While some public school observers cheer the potential dissolution of Philadelphia’s School Reform Commission, charter advocates have taken a more muted tone.
“We’re at a ‘wait-and-see’ point right now,” said Stephen DeMaura, executive director of Philadelphia School Advocacy Partners, a pro-charter lobbying group.
For the first time since the SRC was set up 16 years ago, there seems to be real momentum toward disbanding the five-member body and replacing it with a local school board. Politically progressive organizations and politicians have spearheaded the push against the SRC. Voices from the city’s large and growing charter sector have been noticeably quieter.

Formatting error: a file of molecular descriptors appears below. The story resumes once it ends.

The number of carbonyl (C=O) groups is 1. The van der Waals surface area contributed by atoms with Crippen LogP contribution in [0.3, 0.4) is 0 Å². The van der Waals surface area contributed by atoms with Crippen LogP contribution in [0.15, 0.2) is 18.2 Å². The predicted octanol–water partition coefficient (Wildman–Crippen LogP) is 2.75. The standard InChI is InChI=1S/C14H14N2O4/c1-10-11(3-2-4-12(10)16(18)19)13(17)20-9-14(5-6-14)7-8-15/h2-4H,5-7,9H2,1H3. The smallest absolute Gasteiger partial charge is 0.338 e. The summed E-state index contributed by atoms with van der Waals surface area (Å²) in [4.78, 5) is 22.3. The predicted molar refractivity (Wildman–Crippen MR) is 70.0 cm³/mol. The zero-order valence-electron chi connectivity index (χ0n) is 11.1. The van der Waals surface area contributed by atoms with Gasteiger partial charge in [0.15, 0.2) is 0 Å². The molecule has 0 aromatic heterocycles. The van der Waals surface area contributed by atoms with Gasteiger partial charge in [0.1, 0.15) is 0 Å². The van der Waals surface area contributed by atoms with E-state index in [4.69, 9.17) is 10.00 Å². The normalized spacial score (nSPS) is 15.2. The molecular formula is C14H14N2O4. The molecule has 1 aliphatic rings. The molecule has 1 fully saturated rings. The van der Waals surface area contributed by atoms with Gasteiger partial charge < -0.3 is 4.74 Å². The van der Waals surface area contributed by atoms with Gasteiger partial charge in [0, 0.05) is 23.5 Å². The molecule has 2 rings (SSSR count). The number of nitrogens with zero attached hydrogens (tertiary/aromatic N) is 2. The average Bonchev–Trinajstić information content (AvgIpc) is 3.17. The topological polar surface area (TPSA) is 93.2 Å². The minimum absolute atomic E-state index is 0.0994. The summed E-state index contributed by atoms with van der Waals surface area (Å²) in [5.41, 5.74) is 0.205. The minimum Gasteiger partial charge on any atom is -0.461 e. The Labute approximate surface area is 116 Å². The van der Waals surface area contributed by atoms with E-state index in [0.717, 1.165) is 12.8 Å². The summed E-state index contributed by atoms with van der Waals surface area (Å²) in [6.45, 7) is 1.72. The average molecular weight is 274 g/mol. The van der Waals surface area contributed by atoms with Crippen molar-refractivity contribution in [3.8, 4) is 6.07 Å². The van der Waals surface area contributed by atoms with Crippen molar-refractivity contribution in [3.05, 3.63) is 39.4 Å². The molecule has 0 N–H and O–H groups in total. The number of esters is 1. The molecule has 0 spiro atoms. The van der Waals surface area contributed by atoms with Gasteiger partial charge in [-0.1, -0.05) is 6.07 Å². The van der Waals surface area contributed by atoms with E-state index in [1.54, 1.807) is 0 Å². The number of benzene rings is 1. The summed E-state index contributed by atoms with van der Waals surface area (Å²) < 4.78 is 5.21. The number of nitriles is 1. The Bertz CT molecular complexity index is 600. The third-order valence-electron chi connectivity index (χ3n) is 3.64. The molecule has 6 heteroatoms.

One could confuse that silence for opposition, but charter advocates say they aren’t organizing against theoretical governance changes. They just aren’t sure what to make of those changes.
“Look, it’s gonna happen,” said David Hardy, founder of Boys' Latin Charter School and a vocal charter proponent. “I’m not sure I don’t want it to happen.”
If the SRC dissolves, the board that replaces it would oversee the city’s 86 charter schools, vet future applications, and parse expansion proposals, among its other duties. That means there’s plenty at stake for the school choice community.
Those stakes, however, haven’t translated into strong opinions.
“I think it could be good,” said Marc Mannella, CEO of the five-school KIPP Philadelphia network. “I think it could be bad.”